Enough bad news. Turn off the newsfeeds, get outside and breathe.


They say Hurricane Harvey hit hard. By now everyone on the continent has seen the aftermath. Donald and Melania even showed up for photo ops. Today, some young guy got electrocuted in flood water trying to rescue a cat. His last words to his girlfriend: “Don’t touch me, I’m dying.”

It’s Labour Day as I write this. There’s an irony in that. We get a day off to celebrate…going to work. Perhaps that’s fits our modern meat-market “human-as-resources” reality: more people working longer hours for less pay at crappier jobs. That’s us. It’s worse in the States. Even though the economy is running flat out and unemployment has dropped to new lows.

I was walking home the other day when someone called my name. I turned around but didn’t recognize the guy. He introduced himself, then told me his long-deceased brother had been my best friend in grade school. We chatted for a while. He’s an electrician. As we talked he supervised a young guy working in a trench. He told me that it’s hard to get kids who’ll work hard these days. They don’t have the same work ethic, he complained. The conversation drifted into all kinds of messy corners: the Walmart economy, stagnating wages, the fact that young people no longer believe they can achieve their parents’ level of comfort in life. “The changes I’ve seen,” he said, “I wouldn’t have believed it if someone predicted them years ago.” I didn’t have any answers.

He complained that kids coming from India and Asia work harder than our own kids. I thought: our kids are demoralized. But I realized that the kids coming from overseas are the very brightest, most ambitious and hardest workers, and from reasonably well-off families. They’re the privileged few. It’s unfair, I thought, to compare a whole generation of our own kids with these few.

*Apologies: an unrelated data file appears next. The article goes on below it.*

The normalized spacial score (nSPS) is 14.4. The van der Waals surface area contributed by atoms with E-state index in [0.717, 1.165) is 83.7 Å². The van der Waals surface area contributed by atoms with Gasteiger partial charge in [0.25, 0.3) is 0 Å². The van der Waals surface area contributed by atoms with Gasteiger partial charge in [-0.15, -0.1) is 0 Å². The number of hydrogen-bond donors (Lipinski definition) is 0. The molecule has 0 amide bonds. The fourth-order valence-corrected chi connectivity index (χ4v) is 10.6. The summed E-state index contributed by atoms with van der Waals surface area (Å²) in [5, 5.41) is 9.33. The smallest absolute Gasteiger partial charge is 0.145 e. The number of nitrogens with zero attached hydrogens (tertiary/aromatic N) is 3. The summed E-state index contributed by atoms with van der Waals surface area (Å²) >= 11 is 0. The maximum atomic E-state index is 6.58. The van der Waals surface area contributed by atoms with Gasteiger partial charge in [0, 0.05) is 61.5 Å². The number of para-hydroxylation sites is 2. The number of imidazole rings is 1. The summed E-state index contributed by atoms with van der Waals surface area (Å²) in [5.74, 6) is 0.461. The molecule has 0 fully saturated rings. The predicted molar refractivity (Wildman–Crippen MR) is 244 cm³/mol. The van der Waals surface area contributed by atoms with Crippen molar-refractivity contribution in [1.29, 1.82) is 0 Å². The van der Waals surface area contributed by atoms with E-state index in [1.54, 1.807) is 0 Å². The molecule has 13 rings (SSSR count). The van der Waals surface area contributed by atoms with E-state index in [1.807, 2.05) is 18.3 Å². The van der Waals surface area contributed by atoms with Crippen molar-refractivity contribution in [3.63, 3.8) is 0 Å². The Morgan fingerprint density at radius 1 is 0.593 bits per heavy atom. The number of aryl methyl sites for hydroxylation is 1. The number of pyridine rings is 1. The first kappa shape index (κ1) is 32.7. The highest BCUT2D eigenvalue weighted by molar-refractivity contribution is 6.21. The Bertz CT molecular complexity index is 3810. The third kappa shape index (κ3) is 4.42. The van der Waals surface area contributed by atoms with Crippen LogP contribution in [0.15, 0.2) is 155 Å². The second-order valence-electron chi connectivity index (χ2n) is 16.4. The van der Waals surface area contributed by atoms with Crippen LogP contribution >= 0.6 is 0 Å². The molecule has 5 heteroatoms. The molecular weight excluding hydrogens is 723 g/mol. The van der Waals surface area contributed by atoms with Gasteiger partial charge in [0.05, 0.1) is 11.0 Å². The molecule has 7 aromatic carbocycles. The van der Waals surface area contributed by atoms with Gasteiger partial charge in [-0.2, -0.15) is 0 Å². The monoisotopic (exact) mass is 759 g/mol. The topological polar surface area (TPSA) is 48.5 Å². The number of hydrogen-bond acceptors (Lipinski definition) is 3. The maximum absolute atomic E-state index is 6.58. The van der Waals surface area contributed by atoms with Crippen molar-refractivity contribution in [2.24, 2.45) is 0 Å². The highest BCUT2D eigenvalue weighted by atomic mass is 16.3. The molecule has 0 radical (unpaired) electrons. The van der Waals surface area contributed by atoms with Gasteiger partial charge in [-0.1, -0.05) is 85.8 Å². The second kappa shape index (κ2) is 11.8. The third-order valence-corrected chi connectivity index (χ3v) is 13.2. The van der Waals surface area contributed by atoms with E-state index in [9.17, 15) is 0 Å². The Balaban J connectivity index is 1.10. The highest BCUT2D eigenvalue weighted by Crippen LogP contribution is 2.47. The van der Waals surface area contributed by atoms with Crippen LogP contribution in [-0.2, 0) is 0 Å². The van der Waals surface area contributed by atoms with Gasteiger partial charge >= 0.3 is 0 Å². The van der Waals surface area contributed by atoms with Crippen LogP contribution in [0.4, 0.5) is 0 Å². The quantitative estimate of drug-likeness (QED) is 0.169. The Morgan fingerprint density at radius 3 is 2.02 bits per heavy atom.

We’re living in distinctly demotivational times. My friend’s brother was right. The world is not like it used to be.

The news media has a lot to do with it. News is now totally global—to a degree. We see the flooding in Houston as it’s happening on live feeds. But it’s also tightly edited for the American audiences. We don’t get to see the people suffering through similar disasters in other countries. Like the 16 million children in Nepal and Bangladesh who’ve had their lives swept away in continuous flooding from torrential monsoons that have been inundating the region since mid-August. The UN reports 1,288 deaths, and estimates that 45 million people have been directly impacted by the floods. To most Americans these are only numbers. American news only covers America. Unless it’s a US war zone.

I know there’s bad news. And it can affect us personally. Our daughter just drove west through BC, along a road just 100 kilometres away from a raging forest fire. I have friends suffering from respiratory problems due to smoke from forest fires consuming the BC interior.

There’s not much I can do about it. Yes, the weather is getting worse. I’ve been writing about it for a decade, and people have been warning us since at least the 1980s. It’s not news. It’s reality. The future “new normal” is likely to be much worse. Some things will get better, innovation and technology being what it is. If you have the money to afford it.

I check my newsfeed less frequently these days. I get a sense of what’s going on in the world on any given day. I haven’t watched any television in at least a month, and that even includes Netflix. I’m spending more time at work, and more time in the real world talking face-to-face with friends and co-workers. When I do spend time alone, it’s mostly on creative projects or getting outside for long walks before the cold weather hits.

I can’t say that I’m in a better frame of mind, exactly. But I can say that I’m less worried about the next generation and the future of the planet. It’s too big for me, just as it turned out to be too big for my parents and grandparents. My grandfather told me that, before I was old enough to know what he meant. I am confident my kids will do just fine, all bad news to the contrary. The best we can do for our kids is to give them hope and inspiration to go ahead. Tell them there will be a 22nd Century, and they’re the ones who will be leading us there.

And I, for one, think a few of them already know that better than we do.

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  1. "It's too big for me." That's such a poignant, honest comment. And so true. I feel it too. It's all too big for me. I can't fix it; I can't help it. After that, then, I must ask myself, so what is the recourse? The answer? Of course I don't know, as I try to do my little bit, with donations, etc. The news has this way about it...it's like a trainwreck for me: I can't look away. But you are right. I should get out and breathe more.


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